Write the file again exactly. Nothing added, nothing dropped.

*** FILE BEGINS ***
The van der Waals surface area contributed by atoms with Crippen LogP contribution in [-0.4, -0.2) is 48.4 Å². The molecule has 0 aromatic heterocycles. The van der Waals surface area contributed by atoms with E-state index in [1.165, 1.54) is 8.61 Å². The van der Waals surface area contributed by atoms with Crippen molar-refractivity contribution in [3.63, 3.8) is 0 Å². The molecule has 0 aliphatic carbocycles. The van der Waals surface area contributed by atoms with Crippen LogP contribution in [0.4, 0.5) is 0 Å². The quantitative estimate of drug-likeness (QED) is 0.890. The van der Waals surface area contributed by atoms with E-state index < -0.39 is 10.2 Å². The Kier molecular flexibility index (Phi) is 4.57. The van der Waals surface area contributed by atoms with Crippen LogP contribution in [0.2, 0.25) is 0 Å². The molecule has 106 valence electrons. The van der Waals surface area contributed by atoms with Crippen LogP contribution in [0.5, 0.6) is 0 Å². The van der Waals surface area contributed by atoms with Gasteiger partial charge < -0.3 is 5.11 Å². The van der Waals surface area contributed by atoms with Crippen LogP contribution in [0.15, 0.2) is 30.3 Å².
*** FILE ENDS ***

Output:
The van der Waals surface area contributed by atoms with Crippen LogP contribution in [-0.4, -0.2) is 48.4 Å². The molecule has 0 aromatic heterocycles. The van der Waals surface area contributed by atoms with E-state index in [1.165, 1.54) is 8.61 Å². The van der Waals surface area contributed by atoms with Crippen molar-refractivity contribution in [3.63, 3.8) is 0 Å². The molecule has 0 aliphatic carbocycles. The van der Waals surface area contributed by atoms with Crippen LogP contribution in [0.4, 0.5) is 0 Å². The quantitative estimate of drug-likeness (QED) is 0.890. The van der Waals surface area contributed by atoms with E-state index < -0.39 is 10.2 Å². The Kier molecular flexibility index (Phi) is 4.57. The van der Waals surface area contributed by atoms with Crippen LogP contribution in [0.2, 0.25) is 0 Å². The molecule has 106 valence electrons. The van der Waals surface area contributed by atoms with Crippen LogP contribution in [0.5, 0.6) is 0 Å². The van der Waals surface area contributed by atoms with Gasteiger partial charge < -0.3 is 5.11 Å². The van der Waals surface area contributed by atoms with Crippen LogP contribution in [0.15, 0.2) is 30.3 Å².